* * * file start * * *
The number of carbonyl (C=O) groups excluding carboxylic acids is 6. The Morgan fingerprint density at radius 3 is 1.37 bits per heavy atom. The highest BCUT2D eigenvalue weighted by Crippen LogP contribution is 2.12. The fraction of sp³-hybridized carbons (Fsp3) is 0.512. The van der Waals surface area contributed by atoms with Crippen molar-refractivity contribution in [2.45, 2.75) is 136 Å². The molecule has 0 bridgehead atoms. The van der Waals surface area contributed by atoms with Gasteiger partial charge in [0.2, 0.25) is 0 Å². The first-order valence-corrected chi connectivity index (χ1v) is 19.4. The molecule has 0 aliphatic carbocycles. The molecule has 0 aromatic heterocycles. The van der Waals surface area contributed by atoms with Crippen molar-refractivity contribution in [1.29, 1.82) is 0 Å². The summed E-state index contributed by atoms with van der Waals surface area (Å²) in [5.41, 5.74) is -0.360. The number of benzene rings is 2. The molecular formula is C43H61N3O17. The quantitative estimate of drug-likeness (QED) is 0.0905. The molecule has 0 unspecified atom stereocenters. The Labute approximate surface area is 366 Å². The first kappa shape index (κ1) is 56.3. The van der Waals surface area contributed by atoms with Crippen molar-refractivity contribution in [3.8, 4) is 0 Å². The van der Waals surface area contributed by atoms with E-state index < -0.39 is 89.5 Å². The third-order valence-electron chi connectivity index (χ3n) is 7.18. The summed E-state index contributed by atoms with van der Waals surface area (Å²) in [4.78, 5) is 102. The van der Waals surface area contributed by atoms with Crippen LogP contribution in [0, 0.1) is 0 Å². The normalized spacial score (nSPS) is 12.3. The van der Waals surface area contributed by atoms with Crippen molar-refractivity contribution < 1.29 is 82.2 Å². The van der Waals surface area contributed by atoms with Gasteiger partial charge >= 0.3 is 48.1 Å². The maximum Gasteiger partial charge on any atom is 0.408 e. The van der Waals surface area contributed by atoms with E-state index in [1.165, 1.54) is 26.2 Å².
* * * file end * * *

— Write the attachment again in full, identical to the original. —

The number of carbonyl (C=O) groups excluding carboxylic acids is 6. The Morgan fingerprint density at radius 3 is 1.37 bits per heavy atom. The highest BCUT2D eigenvalue weighted by Crippen LogP contribution is 2.12. The fraction of sp³-hybridized carbons (Fsp3) is 0.512. The van der Waals surface area contributed by atoms with Crippen molar-refractivity contribution in [2.45, 2.75) is 136 Å². The molecule has 0 bridgehead atoms. The van der Waals surface area contributed by atoms with Gasteiger partial charge in [0.2, 0.25) is 0 Å². The first-order valence-corrected chi connectivity index (χ1v) is 19.4. The molecule has 0 aliphatic carbocycles. The molecule has 0 aromatic heterocycles. The van der Waals surface area contributed by atoms with Crippen molar-refractivity contribution in [1.29, 1.82) is 0 Å². The summed E-state index contributed by atoms with van der Waals surface area (Å²) in [5.41, 5.74) is -0.360. The number of benzene rings is 2. The molecular formula is C43H61N3O17. The quantitative estimate of drug-likeness (QED) is 0.0905. The molecule has 0 unspecified atom stereocenters. The Labute approximate surface area is 366 Å². The first kappa shape index (κ1) is 56.3. The van der Waals surface area contributed by atoms with Crippen molar-refractivity contribution in [3.8, 4) is 0 Å². The van der Waals surface area contributed by atoms with E-state index < -0.39 is 89.5 Å². The third-order valence-electron chi connectivity index (χ3n) is 7.18. The summed E-state index contributed by atoms with van der Waals surface area (Å²) in [4.78, 5) is 102. The van der Waals surface area contributed by atoms with Crippen LogP contribution in [0, 0.1) is 0 Å². The normalized spacial score (nSPS) is 12.3. The van der Waals surface area contributed by atoms with Crippen molar-refractivity contribution < 1.29 is 82.2 Å². The van der Waals surface area contributed by atoms with Gasteiger partial charge >= 0.3 is 48.1 Å². The maximum Gasteiger partial charge on any atom is 0.408 e. The van der Waals surface area contributed by atoms with E-state index in [1.165, 1.54) is 26.2 Å².